Bitcoin has been on a roller coaster in recent months, Since breaking above $20,000 in mid-December, the flagship crypto has gained to peak at just above $58,000 before correcting by nearly 25% to bottom below $44,000. But, the current bitcoin market is a different animal compared to the late 2017 price action when Goldman Sachs balked at launching its cryptocurrency trading desk.
— Peter Brandt (@PeterLBrandt) March 1, 2021
One popular veteran trader and CEO of proprietary trading company Factor LLC, Peter Brandt, recently gave his thoughts on Goldman Sachs probability or relaunching its crypto desk.
On December 21, 2017, a similar Bloomberg piece highlighted that Goldman Sachs would set up a crypto trading desk, even though the bank was “still trying to work out security issues.”
Though Brandt’s charts appear significant, people need to understand that this speculation had been continuing for several months. Notably, Wall Street Journal already covered Goldman Sachs’ intention to start the service on October 2, 2017.
Even if the exact date is disregarded, Goldman Sachs eventually abandoned these plans to launch its bitcoin (BTC) trading desk. Nonetheless, more importantly, there are not many similarities between the 2017 price surge and the current market in terms of their price and chart structures.
Look at how bitcoin volume surged from a $2 billion average daily volume in November 2017 to reach about $14.6 billion by year-end, representing a seven-fold increase. The growing retail demand was so impressive that it made Bitfinex, Binance, and Bittrex exchanges reject any new users temporarily.
At the time, Binance accounts were sold by the users directly to other users at the time when no new sign-ups were getting accepted. Currently, there is no retail frenzy like it happened in late 2017. The current bull cycle seems to be powered by institutions that appear to be buying bitcoins on every dip.
In the meantime, the $66 billion daily average traded volume seen on February 22, 2021, as BTC’s market cap peaked at $1.09 trillion, has been relatively flat for the past six weeks.
Hence, an experienced technical analyst like Brandt needed to have added the caveat that volume is the most significant market participation indicator that he frequently insists on in his other analysis.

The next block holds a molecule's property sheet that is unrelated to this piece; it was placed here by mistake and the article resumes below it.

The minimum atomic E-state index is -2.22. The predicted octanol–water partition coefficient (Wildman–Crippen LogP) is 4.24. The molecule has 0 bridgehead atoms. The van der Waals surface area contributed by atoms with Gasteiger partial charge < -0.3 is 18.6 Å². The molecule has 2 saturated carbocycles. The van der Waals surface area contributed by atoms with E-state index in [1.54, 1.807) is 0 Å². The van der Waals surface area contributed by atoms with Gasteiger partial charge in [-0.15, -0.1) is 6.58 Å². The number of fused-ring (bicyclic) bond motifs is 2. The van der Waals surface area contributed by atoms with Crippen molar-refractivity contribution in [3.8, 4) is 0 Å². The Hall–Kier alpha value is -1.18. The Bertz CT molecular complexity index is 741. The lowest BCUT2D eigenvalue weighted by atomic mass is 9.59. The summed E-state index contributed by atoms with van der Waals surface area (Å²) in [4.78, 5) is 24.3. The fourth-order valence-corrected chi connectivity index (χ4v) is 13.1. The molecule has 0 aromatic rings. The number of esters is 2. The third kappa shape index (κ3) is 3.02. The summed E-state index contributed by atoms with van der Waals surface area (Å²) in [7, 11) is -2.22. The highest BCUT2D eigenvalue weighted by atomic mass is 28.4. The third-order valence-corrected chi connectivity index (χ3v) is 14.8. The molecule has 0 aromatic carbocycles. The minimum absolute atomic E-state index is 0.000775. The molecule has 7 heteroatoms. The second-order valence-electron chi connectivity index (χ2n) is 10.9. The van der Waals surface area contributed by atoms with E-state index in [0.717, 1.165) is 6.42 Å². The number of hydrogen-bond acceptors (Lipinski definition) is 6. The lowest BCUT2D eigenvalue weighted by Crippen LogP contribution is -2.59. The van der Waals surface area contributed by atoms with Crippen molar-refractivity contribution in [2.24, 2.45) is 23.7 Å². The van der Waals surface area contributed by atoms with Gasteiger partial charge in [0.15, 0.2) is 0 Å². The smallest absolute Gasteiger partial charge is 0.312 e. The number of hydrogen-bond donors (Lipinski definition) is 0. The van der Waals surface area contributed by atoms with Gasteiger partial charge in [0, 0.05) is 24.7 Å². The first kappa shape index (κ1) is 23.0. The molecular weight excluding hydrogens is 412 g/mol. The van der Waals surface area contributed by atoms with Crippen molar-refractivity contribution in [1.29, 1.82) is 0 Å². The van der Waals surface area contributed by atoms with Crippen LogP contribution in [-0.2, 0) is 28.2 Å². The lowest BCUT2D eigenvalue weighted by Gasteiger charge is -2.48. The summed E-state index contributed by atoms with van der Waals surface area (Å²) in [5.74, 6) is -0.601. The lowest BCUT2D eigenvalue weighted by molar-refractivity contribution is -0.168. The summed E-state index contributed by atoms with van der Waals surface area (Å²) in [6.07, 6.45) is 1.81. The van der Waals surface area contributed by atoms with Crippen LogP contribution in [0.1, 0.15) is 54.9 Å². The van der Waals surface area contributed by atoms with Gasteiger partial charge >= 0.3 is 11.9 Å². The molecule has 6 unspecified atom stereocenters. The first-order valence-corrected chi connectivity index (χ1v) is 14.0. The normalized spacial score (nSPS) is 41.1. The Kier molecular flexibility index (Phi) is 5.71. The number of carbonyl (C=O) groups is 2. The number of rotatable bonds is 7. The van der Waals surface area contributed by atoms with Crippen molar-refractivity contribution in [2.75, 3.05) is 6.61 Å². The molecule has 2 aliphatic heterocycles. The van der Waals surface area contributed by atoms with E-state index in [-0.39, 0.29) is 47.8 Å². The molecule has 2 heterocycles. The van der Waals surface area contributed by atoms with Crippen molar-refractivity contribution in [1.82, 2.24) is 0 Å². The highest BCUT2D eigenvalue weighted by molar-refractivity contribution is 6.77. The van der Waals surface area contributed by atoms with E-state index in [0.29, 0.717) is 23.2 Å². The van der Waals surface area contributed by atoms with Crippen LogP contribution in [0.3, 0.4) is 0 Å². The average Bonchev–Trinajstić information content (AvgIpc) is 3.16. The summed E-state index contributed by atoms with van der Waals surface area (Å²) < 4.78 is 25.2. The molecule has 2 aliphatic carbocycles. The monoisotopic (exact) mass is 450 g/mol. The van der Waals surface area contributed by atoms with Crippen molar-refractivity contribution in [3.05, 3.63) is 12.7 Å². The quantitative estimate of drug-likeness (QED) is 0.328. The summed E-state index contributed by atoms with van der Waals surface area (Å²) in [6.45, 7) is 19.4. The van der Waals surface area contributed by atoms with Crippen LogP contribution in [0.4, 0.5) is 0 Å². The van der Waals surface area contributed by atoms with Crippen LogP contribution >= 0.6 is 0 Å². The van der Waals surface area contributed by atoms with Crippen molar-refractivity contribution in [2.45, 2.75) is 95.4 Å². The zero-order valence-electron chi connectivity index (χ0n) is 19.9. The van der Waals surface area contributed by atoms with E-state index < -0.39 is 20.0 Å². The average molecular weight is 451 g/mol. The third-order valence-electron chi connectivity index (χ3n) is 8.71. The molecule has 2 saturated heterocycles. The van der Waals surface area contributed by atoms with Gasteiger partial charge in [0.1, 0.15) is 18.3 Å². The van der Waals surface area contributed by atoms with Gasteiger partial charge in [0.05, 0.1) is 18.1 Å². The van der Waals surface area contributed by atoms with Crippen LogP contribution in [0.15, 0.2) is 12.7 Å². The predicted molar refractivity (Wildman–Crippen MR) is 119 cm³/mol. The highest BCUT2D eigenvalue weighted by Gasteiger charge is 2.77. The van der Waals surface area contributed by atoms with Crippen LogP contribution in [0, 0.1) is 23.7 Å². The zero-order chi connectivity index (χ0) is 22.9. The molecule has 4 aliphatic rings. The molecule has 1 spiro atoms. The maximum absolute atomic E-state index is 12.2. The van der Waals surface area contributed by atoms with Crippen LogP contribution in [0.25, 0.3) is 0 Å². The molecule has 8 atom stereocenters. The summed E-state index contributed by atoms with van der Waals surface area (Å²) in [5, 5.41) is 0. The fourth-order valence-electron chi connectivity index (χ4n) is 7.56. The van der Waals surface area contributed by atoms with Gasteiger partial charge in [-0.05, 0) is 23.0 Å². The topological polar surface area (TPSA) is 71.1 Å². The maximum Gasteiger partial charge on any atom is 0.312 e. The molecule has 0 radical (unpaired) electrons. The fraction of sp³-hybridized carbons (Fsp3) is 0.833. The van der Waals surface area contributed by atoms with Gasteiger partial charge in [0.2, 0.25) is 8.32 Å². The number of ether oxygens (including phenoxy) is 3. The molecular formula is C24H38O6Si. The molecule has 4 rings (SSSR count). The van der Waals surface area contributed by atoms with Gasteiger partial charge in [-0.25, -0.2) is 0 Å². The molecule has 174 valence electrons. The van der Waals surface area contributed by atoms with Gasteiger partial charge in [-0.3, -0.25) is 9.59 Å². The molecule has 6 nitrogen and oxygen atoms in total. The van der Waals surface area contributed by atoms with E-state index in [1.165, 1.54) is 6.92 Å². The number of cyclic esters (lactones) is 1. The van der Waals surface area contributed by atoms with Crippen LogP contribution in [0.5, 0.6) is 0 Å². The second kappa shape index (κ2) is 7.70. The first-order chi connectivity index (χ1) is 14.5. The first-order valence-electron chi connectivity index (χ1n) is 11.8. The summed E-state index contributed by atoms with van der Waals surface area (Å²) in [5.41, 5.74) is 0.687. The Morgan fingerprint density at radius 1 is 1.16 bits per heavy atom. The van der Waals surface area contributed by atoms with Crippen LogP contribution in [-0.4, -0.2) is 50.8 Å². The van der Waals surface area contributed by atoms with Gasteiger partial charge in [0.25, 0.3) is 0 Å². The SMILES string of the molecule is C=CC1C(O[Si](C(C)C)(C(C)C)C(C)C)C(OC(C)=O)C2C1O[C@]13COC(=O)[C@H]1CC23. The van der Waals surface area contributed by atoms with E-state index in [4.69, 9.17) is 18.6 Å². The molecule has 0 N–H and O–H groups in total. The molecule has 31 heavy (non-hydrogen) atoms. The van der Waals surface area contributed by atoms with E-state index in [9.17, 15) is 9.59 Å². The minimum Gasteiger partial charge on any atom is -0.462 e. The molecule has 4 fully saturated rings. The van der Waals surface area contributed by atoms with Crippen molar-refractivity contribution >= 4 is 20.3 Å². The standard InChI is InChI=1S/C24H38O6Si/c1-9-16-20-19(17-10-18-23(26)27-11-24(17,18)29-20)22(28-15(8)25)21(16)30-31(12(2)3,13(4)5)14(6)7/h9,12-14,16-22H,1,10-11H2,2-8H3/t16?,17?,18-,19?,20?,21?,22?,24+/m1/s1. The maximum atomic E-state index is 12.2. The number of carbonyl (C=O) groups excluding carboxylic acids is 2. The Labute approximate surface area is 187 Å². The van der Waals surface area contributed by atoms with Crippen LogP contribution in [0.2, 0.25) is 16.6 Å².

To settle that difference conclusively, people must understand all the fundamentals of the futures markets. Most derivatives exchanges charge either perpetual futures shorts (sellers) or longs (buyers) a fee after every eight hours to maintain a balanced risk exposure. The indicator, known as the funding rate, will turn positive whenever the longs are the ones that are demanding more leverage.
As the market charts indicate, the buyers are ready to pay up to 40% every week to leverage their long positions. That is wholly unsustainable and a definite sign of extreme optimism. Any form of market downturn would have resulted in cascading liquidations, with the bitcoin price accelerating to the downside.
These exorbitant rates do not exist anymore and the current 4% weekly funding rate has been the highest since June 2019. But, scales of magnitude lower than the late-2017 outrageous retail-driven long leverage frenzy.
In general, one should factor in that December 2017 marked the launch of CME and CBOE futures contracts. As some media houses published back then:
“This unprecedented event could have a significant impact on the Bitcoin economy.”
This appears to have been the peak euphoria signal that the bears were waiting for. Hence, Goldman Sachs balking might have been the effect and not the cause.
But although Brandt has become famous in the crypto space for projecting the 80%+ correction after the 2017 rally, his track record is now less impressive in recent months.
To sum it all up, no evidence supports Peter Brandt’s theory apart from one event that happened in the 11 years of Bitcoin trading. Furthermore, the 2017 Goldman Sachs crypto trading desk rumors had been continuing for some time.